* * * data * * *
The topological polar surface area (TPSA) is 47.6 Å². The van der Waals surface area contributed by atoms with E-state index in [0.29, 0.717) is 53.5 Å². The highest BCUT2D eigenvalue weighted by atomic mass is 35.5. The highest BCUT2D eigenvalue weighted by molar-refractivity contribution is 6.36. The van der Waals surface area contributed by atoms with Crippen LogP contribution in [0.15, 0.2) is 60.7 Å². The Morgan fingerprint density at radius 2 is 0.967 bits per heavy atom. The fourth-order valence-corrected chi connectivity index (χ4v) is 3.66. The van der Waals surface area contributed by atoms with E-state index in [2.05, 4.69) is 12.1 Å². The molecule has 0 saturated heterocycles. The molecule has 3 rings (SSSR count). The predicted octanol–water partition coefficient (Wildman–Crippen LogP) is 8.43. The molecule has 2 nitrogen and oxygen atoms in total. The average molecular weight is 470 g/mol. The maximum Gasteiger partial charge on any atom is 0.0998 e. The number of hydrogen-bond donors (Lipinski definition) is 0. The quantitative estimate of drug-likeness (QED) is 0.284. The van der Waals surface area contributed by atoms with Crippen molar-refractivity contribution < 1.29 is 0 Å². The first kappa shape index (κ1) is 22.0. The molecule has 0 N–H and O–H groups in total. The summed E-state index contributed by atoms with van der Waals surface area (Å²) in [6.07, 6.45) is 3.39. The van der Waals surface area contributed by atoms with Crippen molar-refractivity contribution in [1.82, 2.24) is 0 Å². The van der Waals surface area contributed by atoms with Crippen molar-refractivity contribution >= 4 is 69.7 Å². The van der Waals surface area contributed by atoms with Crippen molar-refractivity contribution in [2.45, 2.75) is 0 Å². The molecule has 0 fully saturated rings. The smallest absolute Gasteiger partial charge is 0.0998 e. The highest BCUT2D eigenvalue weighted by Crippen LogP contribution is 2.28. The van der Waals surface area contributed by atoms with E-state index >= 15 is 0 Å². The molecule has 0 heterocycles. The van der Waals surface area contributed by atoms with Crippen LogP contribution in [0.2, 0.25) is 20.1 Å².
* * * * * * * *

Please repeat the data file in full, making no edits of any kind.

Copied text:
The topological polar surface area (TPSA) is 47.6 Å². The van der Waals surface area contributed by atoms with E-state index in [0.29, 0.717) is 53.5 Å². The highest BCUT2D eigenvalue weighted by atomic mass is 35.5. The highest BCUT2D eigenvalue weighted by molar-refractivity contribution is 6.36. The van der Waals surface area contributed by atoms with Crippen LogP contribution in [0.15, 0.2) is 60.7 Å². The Morgan fingerprint density at radius 2 is 0.967 bits per heavy atom. The fourth-order valence-corrected chi connectivity index (χ4v) is 3.66. The van der Waals surface area contributed by atoms with E-state index in [2.05, 4.69) is 12.1 Å². The molecule has 0 saturated heterocycles. The molecule has 3 rings (SSSR count). The predicted octanol–water partition coefficient (Wildman–Crippen LogP) is 8.43. The molecule has 2 nitrogen and oxygen atoms in total. The average molecular weight is 470 g/mol. The maximum Gasteiger partial charge on any atom is 0.0998 e. The number of hydrogen-bond donors (Lipinski definition) is 0. The quantitative estimate of drug-likeness (QED) is 0.284. The van der Waals surface area contributed by atoms with Crippen molar-refractivity contribution < 1.29 is 0 Å². The first kappa shape index (κ1) is 22.0. The molecule has 0 N–H and O–H groups in total. The summed E-state index contributed by atoms with van der Waals surface area (Å²) in [6.07, 6.45) is 3.39. The van der Waals surface area contributed by atoms with Crippen molar-refractivity contribution in [1.82, 2.24) is 0 Å². The van der Waals surface area contributed by atoms with Crippen molar-refractivity contribution >= 4 is 69.7 Å². The van der Waals surface area contributed by atoms with Crippen molar-refractivity contribution in [2.45, 2.75) is 0 Å². The molecule has 0 fully saturated rings. The smallest absolute Gasteiger partial charge is 0.0998 e. The highest BCUT2D eigenvalue weighted by Crippen LogP contribution is 2.28. The van der Waals surface area contributed by atoms with E-state index >= 15 is 0 Å². The molecule has 0 heterocycles. The van der Waals surface area contributed by atoms with Crippen LogP contribution in [0.2, 0.25) is 20.1 Å².